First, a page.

Broadway’s Mike Faist has been a part of the groundbreaking musical Dear Evan Hansen since its inception and has been savoring the journey that has led to Broadway. Making its debut on the Great White Way in December 2016, Dear Evan Hansen, written by Benj Pasek and Justin Paul with a book by Steven Levenson, explores teenagers' feelings of loneliness and isolation in the age of social media.
Evan is a shy young man who struggles to connect with others and finds himself in the middle of a tragic situation, when his classmate, Connor Murphy (played by Faist), commits suicide, and a despairing letter Evan wrote to himself is mistaken for Connor's suicide note. The musical examines how these characters view themselves and their place in society and proves that they are more similar than they think -- offering the hope that none of us are truly alone.
StageBuddy had the chance to catch up with Faist about his journey with the production, his character, and Dear Evan Hansen’s profound impact.
You’ve been a part of Dear Evan Hansen since the beginning. What have these past few months on Broadway meant to you?
Finally seeing this show come into fruition, in the way that it has – it’s been very rewarding and I’m extremely proud to have been with it for some long. I’m so proud of our writers and [producer] Stacey Mindich for taking such a risk on a piece. It’s been extremely rewarding and I’m so happy to see it reach the amount of people that it has.
How have you grown throughout your journey with the character of Connor?
There’s a lot of ways in which Connor’s relationship towards Evan has grown and changed. Generally, the biggest change is the realization that Connor and Evan kind of have these parallel existences – they are going through similar struggles, but unable to connect on that level because they are in the thick of what they are going through. This lack of ability to allow himself to be vulnerable or seen within his community is the biggest challenge for Connor. Initially, Connor wasn’t supposed to come back the way he does, as part of the imagination, so that has changed. It’s been really powerful to witness the relationship between Connor and Evan manifest and see it grow.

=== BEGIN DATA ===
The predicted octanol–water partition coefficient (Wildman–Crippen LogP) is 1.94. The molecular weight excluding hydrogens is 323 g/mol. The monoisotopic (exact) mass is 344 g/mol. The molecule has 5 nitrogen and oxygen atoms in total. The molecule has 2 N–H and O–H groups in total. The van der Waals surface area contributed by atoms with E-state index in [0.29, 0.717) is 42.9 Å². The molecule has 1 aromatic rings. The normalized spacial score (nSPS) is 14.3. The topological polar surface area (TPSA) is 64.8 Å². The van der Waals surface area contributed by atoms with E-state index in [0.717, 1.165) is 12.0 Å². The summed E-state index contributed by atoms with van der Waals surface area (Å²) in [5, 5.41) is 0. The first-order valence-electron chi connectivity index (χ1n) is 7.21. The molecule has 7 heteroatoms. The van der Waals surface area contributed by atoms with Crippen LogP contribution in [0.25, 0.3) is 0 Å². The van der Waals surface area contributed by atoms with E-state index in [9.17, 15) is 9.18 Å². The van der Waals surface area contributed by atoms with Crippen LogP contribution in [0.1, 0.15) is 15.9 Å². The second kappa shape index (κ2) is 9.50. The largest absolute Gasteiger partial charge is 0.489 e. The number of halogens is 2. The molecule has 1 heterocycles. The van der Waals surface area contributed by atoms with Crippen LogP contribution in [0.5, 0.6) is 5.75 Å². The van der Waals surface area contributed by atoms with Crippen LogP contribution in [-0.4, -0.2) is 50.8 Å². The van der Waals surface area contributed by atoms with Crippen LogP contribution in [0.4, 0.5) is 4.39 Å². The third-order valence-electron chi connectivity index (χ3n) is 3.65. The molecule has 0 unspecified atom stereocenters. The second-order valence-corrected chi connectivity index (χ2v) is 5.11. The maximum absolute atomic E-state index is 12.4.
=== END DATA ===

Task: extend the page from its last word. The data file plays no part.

What do you think Connor’s biggest struggle is in being understood?
A lot of these characters are not willing to allow themselves to be seen. It stems from a lack of love that they have for themselves, and causes them to put up walls and defenses because they feel unworthy and end up pushing people away. Seeing that with Connor has really touched me and helped me to grow as a human being.
Do you think Connor would have accepted or understood Evan’s choice to go along with -- and magnify -- people's misinterpretation of the situation?
I can’t speak for what Connor would say, other than it’s what happened. The brilliance of what Steven, Benj, and Justin have done is that they created this scenario that unfolds – it doesn’t necessarily point fingers or judge Evan or society. It just looks at a “What If” scenario played out and I think it leaves the audience to reflect and make the call for themselves.
I think everyone can relate and can see how enticing it can be to go along with something like that. It asks the simple question of why society feels a need to be a part of someone else’s tragedy in different ways – we see the good and the bad that comes out of it. Dear Evan Hansen looks at this scenario in a non-judgmental way.
The music of the show is so powerful and so moving. What strikes a chord with you?
What makes Benj and Justin’s work so great is they can write music that continues the story when the words on the page just can’t say enough anymore, and the music has to take over. They do such a lovely job and are so skilled as writers. My favorite song is “For Forever” where Evan is talking about the grander scheme of how he feels and letting people in for the first time.
The messages of self-acceptance and love are complete game-changers. How do you hope audiences will continue to carry these vital messages?
As human beings, we see tragedy happen in society, and for some reason, we need to formulate a community and feel like we are a part of it. It goes hand in hand with the daily struggles and a lack of love and security for ourselves, so we are kind of making up for lost time. In the beginning of the show, everyone is struggling and trying to navigate who they are, and as the lie grows, everybody feels like they need to be a part of it. I think everyone is trying to make up for lost time with these ideas of self-worth and knowing who you are and loving who you are. I hope when people come to see the show, they recognize that and realize they need to accept who they are on a day-to-day level and be OK with who they are.